Warming Up to Iceland

By Rick Steves
The skyline of Reykjavik, Iceland features Hallgrimskirkja, a towering Lutheran church
Reykjavík's towering Lutheran church, Hallgrímskirkja, is a dramatic exclamation point on its skyline. (photo: Rick Steves)
Harpa concert hall, Reykjavík
The brainchild of a banking tycoon, Reykjavík's ultramodern concert hall had to be rescued by the government after Iceland's 2008 economic crisis. (photo: Rick Steves)

Iceland is trendy these days. Its powerful loneliness and mighty features can be ideal for exotic film locations — so parts of Game of Thrones, Batman Begins, Prometheus, Interstellar, and newer Star Wars installments were filmed here. Some of my readers had been nagging me to check it out for years. But until the summer of 2013, I'd never visited.

Since I flew Icelandair, which has famously liberal stopover privileges in Iceland's capital, Reykjavík, I told the Icelandic Tourist Board I had a couple of days and challenged them to show me the best of their country. They delivered.

Tourism is booming in Iceland. About half of the tourist revenue comes in July and August when the days are long and the weather is pleasant. But even on a sunny day, I layered on everything I had and envied the locals with their woolly ski caps.

As this was my first time in Iceland, I enjoyed a burst of first impressions. I was struck by the brilliant light. Especially near the harbor, with the sun low in the sky, the colors are warm and rich, which makes Iceland a photographer's delight.

This rugged and sparsely populated island was formed from magma that long ago bubbled up between tectonic plates, leaving it stranded halfway between North America and Europe. Nowadays its magnificent glaciers and active volcanoes are still its main claims to fame.

There's no escaping nature in Iceland, and that's turned into a plus. Trendy restaurants are enthusiastically organic — literally wallpapered with fish skin and serving gourmet delights on slabs of rock and rustic little planks. While many residents still consider the notorious local dish known as "rotten shark" a delicacy (they munch tiny bits of fermented shark and down it with the local firewater), the new Icelandic cuisine is enticing and tasty. And thanks to local expertise in greenhouse agriculture, plenty of excellent fresh fruits and vegetables are available.

Over half of all Icelanders live in or near Reykjavík. Since there are only 340,000 people on the island, it remains a small and easy-to-manage capital city. The city faces a century-old, workaday harborfront with busy dry docks and a hardy fishing fleet. The skyline — as seen from approaching ships — is dominated by its sleek and towering Lutheran church, Hallgrímskirkja. Rocketing organically out of the landscape, it seems to fit the terrain — the leading church in a society that is very close to nature.

The big news on my first visit was Reykjavík's dazzling Harpa Concert Hall and Conference Center. In Icelandic, "harpa" has two meanings: the stringed musical instrument, and (from the Old Norse calendar) the spring season, a time of rebirth. It was a much-needed addition to the city's cultural infrastructure. Until 2011, the national symphony performed in a movie theater. The center was originally the vision of a local banking tycoon, and it was intended for what some considered "elitist activities" — the opera and symphony. But he went bust during the economic crisis, so the state and city took it over. Now it's a 1,800-seat cultural palace with a mandate to bring diverse and affordable arts and culture to the populace. Of course, as happens with farsighted investments in culture all over the world, this hall still draws complaints. Old-timers grouse that for the cost of that fancy building they could have bought 30 big fishing trawlers.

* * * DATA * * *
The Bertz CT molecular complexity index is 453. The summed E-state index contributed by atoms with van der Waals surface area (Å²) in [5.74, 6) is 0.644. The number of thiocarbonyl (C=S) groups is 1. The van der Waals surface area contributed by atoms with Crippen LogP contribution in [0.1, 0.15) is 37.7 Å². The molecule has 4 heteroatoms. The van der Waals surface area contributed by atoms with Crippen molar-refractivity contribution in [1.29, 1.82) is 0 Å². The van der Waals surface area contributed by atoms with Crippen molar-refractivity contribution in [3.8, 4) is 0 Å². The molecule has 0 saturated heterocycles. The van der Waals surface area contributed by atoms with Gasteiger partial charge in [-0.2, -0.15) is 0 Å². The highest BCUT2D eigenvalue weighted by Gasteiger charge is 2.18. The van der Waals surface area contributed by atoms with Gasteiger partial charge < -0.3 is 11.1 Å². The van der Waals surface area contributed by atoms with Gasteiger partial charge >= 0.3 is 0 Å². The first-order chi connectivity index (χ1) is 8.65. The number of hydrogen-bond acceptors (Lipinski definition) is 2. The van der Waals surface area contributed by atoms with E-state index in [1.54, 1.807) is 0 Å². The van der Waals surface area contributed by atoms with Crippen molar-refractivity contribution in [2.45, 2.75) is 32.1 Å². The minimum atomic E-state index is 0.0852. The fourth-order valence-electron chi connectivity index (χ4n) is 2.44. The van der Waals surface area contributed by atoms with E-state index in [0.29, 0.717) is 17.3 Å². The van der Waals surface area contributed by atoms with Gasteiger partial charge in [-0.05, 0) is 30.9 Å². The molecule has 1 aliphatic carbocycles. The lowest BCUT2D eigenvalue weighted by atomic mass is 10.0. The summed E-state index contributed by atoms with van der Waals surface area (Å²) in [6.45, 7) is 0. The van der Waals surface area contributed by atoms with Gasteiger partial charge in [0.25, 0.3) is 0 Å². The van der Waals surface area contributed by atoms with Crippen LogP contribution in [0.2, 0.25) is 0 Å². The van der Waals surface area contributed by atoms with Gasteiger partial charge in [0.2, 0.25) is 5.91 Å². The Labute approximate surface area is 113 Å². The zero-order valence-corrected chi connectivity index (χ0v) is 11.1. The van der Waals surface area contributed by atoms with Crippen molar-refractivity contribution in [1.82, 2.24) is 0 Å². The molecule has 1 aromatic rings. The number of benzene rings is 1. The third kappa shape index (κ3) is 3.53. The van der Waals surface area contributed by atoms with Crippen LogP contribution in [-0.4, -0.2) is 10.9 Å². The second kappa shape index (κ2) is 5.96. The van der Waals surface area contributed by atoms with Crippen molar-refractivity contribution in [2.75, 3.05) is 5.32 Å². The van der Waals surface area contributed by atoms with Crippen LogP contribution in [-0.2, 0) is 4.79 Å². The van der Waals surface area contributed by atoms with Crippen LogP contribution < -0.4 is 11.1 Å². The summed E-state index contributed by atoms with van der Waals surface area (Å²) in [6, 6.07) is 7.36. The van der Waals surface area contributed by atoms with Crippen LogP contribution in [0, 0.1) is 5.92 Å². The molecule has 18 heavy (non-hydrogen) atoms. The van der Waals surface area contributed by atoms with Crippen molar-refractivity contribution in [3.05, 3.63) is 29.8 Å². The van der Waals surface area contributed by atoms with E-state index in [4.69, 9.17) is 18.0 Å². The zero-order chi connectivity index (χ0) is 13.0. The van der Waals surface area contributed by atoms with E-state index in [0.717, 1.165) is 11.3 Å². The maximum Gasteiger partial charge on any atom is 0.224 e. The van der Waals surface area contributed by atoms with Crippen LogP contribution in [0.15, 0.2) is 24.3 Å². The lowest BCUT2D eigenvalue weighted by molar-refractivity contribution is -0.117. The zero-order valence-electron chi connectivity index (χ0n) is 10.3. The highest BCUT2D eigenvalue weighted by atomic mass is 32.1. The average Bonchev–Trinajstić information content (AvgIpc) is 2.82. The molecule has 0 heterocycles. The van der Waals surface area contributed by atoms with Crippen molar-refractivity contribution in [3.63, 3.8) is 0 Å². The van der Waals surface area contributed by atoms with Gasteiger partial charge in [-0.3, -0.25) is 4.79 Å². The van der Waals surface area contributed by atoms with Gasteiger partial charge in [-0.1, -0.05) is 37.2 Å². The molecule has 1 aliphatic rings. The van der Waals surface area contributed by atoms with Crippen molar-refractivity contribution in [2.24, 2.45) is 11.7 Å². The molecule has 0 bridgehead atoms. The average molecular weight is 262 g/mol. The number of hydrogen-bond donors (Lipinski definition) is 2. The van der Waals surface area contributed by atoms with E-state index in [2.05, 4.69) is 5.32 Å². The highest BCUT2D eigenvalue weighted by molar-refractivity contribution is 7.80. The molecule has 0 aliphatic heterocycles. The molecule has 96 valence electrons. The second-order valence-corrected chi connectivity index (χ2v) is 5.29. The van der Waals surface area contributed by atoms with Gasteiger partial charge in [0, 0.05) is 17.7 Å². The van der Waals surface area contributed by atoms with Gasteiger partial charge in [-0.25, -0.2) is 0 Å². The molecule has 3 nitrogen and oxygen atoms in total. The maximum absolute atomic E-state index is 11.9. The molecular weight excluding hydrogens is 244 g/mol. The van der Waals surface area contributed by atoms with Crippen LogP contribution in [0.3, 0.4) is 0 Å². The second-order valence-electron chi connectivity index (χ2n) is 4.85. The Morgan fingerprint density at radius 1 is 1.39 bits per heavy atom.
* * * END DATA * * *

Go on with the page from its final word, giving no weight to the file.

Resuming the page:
There's a lot to be proud of here, but the local pride is partially the result of a psychological condition. Social scientists note that people who live on little, remote islands often have an inferiority complex and brag about whatever they can. It's called the "Small Island Syndrome," and it actually makes visiting Iceland more fun. Little things are big here. Icelanders of note who live abroad are almost revered. The place where Bill Clinton ate an Icelandic hot dog is practically a historical monument.

But the country does have its downsides for visitors. Since the economic crisis of 2008, prices have risen sharply, and Iceland is now one of Europe's most expensive destinations. Smart travelers do have a few tricks at their disposal, though — for example, even Reykjavík's fanciest restaurants offer excellent-value lunch specials that make a midday refueling affordable. Enjoy a high-end, sit-down meal for lunch, then picnic or grab cheap takeout for dinner.

And then there's the weather. Summer or winter, be prepared to bundle up: Even for a summer visit, pack gloves, sturdy boots, and a waterproof jacket. While conditions overall are surprisingly moderate for the latitude, frosty temperatures and bone-chilling wind can happen at any time of year. Icelanders use the term gluggaveður ("window weather") to describe weather that's pleasant to look at — from indoors. Blustery days arrive frequently, especially in winter, and in Iceland it's not just a little unpleasant to be outside in high winds — you may literally not be able to walk, or open your car door. Typically, two or three days of cloudy, drizzly skies alternate with two or three days of relatively sunny weather, with generally longer sunny periods in summer.

Few places — especially one so remote and cold — have become so popular, so quickly. But Iceland's striking glaciers, craggy peaks, and steamy geysers make this destination increasingly attractive to the curious and the adventurous.